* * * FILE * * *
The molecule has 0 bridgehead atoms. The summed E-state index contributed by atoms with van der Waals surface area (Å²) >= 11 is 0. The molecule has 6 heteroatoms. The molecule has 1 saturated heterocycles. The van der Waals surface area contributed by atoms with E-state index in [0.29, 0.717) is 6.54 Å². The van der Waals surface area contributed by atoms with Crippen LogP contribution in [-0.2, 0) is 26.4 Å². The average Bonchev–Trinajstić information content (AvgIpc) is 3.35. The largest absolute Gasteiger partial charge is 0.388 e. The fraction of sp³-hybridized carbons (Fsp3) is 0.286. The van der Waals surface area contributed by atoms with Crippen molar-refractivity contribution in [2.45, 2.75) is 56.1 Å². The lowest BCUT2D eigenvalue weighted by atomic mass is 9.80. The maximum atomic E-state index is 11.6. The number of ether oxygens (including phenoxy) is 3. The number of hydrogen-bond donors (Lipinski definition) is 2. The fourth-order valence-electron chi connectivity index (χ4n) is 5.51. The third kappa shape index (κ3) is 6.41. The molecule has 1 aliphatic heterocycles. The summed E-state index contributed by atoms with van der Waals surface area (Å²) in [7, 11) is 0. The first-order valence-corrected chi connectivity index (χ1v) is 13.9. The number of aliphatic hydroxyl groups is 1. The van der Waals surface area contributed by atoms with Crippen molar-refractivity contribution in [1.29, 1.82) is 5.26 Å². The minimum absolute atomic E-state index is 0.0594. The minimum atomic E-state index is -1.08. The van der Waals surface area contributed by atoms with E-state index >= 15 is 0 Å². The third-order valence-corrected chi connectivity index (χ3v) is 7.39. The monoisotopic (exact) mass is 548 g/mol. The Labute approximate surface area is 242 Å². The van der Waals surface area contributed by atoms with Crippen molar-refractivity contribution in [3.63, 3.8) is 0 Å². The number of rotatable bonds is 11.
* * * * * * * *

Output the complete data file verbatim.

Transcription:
The molecule has 0 bridgehead atoms. The summed E-state index contributed by atoms with van der Waals surface area (Å²) >= 11 is 0. The molecule has 6 heteroatoms. The molecule has 1 saturated heterocycles. The van der Waals surface area contributed by atoms with E-state index in [0.29, 0.717) is 6.54 Å². The van der Waals surface area contributed by atoms with Crippen LogP contribution in [-0.2, 0) is 26.4 Å². The average Bonchev–Trinajstić information content (AvgIpc) is 3.35. The largest absolute Gasteiger partial charge is 0.388 e. The fraction of sp³-hybridized carbons (Fsp3) is 0.286. The van der Waals surface area contributed by atoms with Crippen molar-refractivity contribution in [2.45, 2.75) is 56.1 Å². The lowest BCUT2D eigenvalue weighted by atomic mass is 9.80. The maximum atomic E-state index is 11.6. The number of ether oxygens (including phenoxy) is 3. The number of hydrogen-bond donors (Lipinski definition) is 2. The fourth-order valence-electron chi connectivity index (χ4n) is 5.51. The third kappa shape index (κ3) is 6.41. The molecule has 1 aliphatic heterocycles. The summed E-state index contributed by atoms with van der Waals surface area (Å²) in [7, 11) is 0. The first-order valence-corrected chi connectivity index (χ1v) is 13.9. The number of aliphatic hydroxyl groups is 1. The van der Waals surface area contributed by atoms with Crippen molar-refractivity contribution in [1.29, 1.82) is 5.26 Å². The minimum absolute atomic E-state index is 0.0594. The minimum atomic E-state index is -1.08. The van der Waals surface area contributed by atoms with E-state index >= 15 is 0 Å². The third-order valence-corrected chi connectivity index (χ3v) is 7.39. The monoisotopic (exact) mass is 548 g/mol. The Labute approximate surface area is 242 Å². The van der Waals surface area contributed by atoms with Crippen molar-refractivity contribution in [3.63, 3.8) is 0 Å². The number of rotatable bonds is 11.